By Sr Bernadette Mary Reis, fsp
In his Chrism Mass homily Pope Francis said that the readings from the Chrism Mass made him think of the passage from Deuteronomy: “For what great nation is there that has a god so near to it as the Lord our God is to us, whenever we call on him?” (4:7)
God is close
The Pope observes that the Servant presented in Isaiah (61: 1-3, 6, 8-9), and King David presented in Psalm 88 are illustrations of how God draws near. Revelation 1:5-8 tells us that “the Lord always comes to us.” And the Gospel (Luke 4:16-21) shows us that, although Jesus could have chosen to be a scribe, “he wanted to be an ‘evangelizer,’ a street preacher,” Pope Francis says. “This is God’s great choice: the Lord chose to be close to his people.”
Closeness is key for evangelization
Closeness is “an attitude that engages the whole person, our way of relating, our way of being attentive both to ourselves and others,” the Pope continues. People use the term “he is close to us” when describing a priest who is present to them and knows how to speak to everyone.
“Closeness is crucial for an evangelizer because it is a key attitude in the Gospel,” Pope Francis explains. It is the key to mercy as well as the key to truth because it shortens distances—as demonstrated in the parable of the Good Samaritan. Can distances “be shortened where truth is concerned?” the Pope asks. Yes, he answers, because truth is not only objective, but is also fidelity. “It makes you name people with their real name, as the Lord names them, before categorizing them or defining ‘their situation.’ ” Making truth an idol “distances ordinary people from the healing closeness of the word and the sacraments of Jesus.”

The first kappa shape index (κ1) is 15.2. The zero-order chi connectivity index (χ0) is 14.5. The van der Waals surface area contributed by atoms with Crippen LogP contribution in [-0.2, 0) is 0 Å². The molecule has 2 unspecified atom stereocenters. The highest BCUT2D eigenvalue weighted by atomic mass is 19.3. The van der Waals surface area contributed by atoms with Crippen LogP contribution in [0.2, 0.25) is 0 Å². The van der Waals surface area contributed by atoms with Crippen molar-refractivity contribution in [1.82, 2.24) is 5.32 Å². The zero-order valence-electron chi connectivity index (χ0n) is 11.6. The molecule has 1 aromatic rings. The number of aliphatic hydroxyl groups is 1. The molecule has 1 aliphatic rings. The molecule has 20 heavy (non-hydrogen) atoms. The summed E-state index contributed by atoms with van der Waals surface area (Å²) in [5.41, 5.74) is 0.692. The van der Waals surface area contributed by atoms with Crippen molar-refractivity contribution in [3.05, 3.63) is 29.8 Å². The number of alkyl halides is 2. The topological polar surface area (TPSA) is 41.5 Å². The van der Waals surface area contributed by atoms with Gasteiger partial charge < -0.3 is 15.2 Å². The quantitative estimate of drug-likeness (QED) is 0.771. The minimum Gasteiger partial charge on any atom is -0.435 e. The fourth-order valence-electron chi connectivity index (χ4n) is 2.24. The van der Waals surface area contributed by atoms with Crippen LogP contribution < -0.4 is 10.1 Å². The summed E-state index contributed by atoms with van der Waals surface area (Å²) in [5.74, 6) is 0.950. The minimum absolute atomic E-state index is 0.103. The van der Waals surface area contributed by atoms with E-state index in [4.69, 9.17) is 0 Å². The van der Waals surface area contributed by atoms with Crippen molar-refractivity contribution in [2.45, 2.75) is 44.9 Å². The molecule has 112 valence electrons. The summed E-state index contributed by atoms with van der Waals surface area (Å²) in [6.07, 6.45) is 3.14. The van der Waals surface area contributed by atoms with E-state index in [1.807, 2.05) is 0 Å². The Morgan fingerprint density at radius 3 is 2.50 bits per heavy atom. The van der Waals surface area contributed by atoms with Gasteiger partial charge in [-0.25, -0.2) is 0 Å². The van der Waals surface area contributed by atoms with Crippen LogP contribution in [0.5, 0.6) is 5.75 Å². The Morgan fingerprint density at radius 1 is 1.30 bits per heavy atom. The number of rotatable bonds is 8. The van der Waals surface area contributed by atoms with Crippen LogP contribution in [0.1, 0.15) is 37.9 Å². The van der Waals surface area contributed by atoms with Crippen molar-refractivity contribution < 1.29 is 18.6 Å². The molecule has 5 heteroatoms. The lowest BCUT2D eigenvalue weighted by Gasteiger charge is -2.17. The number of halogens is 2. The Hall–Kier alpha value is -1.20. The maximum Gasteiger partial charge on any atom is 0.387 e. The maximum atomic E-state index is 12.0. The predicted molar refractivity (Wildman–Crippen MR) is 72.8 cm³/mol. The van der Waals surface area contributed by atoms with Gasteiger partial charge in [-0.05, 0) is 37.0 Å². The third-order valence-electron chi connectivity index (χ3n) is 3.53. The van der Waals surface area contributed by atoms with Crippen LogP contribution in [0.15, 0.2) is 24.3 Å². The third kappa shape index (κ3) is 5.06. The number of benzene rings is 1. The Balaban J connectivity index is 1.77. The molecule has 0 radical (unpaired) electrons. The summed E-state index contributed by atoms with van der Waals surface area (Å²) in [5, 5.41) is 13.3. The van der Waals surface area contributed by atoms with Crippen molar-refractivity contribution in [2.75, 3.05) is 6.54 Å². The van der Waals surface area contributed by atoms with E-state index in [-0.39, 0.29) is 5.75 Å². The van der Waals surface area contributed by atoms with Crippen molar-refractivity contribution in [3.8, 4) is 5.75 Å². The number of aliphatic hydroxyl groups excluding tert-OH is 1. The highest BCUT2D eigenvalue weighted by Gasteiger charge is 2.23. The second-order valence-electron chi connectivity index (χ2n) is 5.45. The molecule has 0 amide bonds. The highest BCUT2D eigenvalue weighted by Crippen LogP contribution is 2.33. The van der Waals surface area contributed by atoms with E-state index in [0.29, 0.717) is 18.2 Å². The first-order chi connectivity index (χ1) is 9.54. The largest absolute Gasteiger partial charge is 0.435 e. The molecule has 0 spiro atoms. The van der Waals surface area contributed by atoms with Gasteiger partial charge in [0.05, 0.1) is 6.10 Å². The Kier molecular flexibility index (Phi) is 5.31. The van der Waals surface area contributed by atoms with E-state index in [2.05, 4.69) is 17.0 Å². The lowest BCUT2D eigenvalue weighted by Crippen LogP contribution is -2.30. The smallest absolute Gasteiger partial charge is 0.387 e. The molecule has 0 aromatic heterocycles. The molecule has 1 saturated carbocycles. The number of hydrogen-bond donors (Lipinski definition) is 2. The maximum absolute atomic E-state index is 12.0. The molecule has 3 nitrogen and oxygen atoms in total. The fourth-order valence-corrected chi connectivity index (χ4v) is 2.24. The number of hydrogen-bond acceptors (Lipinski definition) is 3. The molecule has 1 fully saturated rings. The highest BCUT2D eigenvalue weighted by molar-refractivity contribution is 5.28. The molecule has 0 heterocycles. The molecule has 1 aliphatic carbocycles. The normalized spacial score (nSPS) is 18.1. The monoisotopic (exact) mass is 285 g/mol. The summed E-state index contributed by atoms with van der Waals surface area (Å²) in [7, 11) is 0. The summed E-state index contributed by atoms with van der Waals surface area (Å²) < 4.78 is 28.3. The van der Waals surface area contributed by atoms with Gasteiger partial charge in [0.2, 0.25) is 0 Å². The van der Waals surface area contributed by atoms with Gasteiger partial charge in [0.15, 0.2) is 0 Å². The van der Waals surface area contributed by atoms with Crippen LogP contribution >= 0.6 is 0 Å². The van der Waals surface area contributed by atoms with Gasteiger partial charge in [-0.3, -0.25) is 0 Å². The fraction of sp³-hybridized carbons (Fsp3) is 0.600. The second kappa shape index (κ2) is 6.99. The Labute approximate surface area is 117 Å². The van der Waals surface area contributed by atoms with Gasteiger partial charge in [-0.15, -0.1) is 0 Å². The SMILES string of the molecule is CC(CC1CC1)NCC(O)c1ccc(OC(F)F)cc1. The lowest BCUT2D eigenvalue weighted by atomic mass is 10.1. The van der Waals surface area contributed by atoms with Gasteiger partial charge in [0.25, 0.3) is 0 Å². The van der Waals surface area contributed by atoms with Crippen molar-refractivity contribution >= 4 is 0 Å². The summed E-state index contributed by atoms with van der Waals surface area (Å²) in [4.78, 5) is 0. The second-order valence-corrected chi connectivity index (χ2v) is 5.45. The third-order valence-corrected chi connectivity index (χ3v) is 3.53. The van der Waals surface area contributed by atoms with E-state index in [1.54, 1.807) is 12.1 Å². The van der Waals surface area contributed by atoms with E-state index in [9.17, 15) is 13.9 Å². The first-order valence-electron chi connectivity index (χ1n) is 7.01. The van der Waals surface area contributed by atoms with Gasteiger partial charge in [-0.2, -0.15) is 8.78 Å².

Mary, “Our Lady of Closeness”
As a mother, Mary is near to us. She “sets out ‘with haste,’ to serve”, and she was near enough to others’ situations that she knew what their needs were. “At the right moment in Cana, the tone with which she says to the servant, ‘Do whatever he tells you,’ will make those words the maternal model of all ecclesial language,” Pope Francis says.
3 areas of priestly closeness
Pope Francis proposes three areas where the “same motherly tone” of Mary needs to be heard by those to whom priests minister.
* Closeness in spiritual conversation: like Jesus’ conversation with the Samaritan woman in which Jesus first teaches, then “gently helps her to acknowledge her sin,” and then “infects her with his missionary spirit.”
* Closeness in Confession: like Jesus’ interaction with the woman caught in adultery where Jesus says, “Go and sin no more” only after he has knelt down with the woman, risen to his feet and said, “Neither do I condemn you.” Pope Francis says that the words “Go and sin no more” “need to be spoken with the tone of truth as fidelity, to enable the sinner to look ahead and not behind.”
* Closeness in preaching: like Peter’s preaching on the day of Pentecost which “cut his listeners to the heart,” leading them to ask, “What shall we do?” (Acts 2:37). This is “a question (…) we must always raise and answer in a Marian and ecclesial tone,” Pope Francis continues.
Being close to the people brings the priest close to God
In conclusion, Pope Francis urges priests to “draw nearer to your people,” and to “approach the Lord in his Word” when they feel far away from God and from people. He encourages them to walk with their people as a shepherd—sometimes in front, sometimes in their midst, sometimes behind. More than just appreciating priests like this, people “feel that there is something special about him: something they only feel in the presence of Jesus.”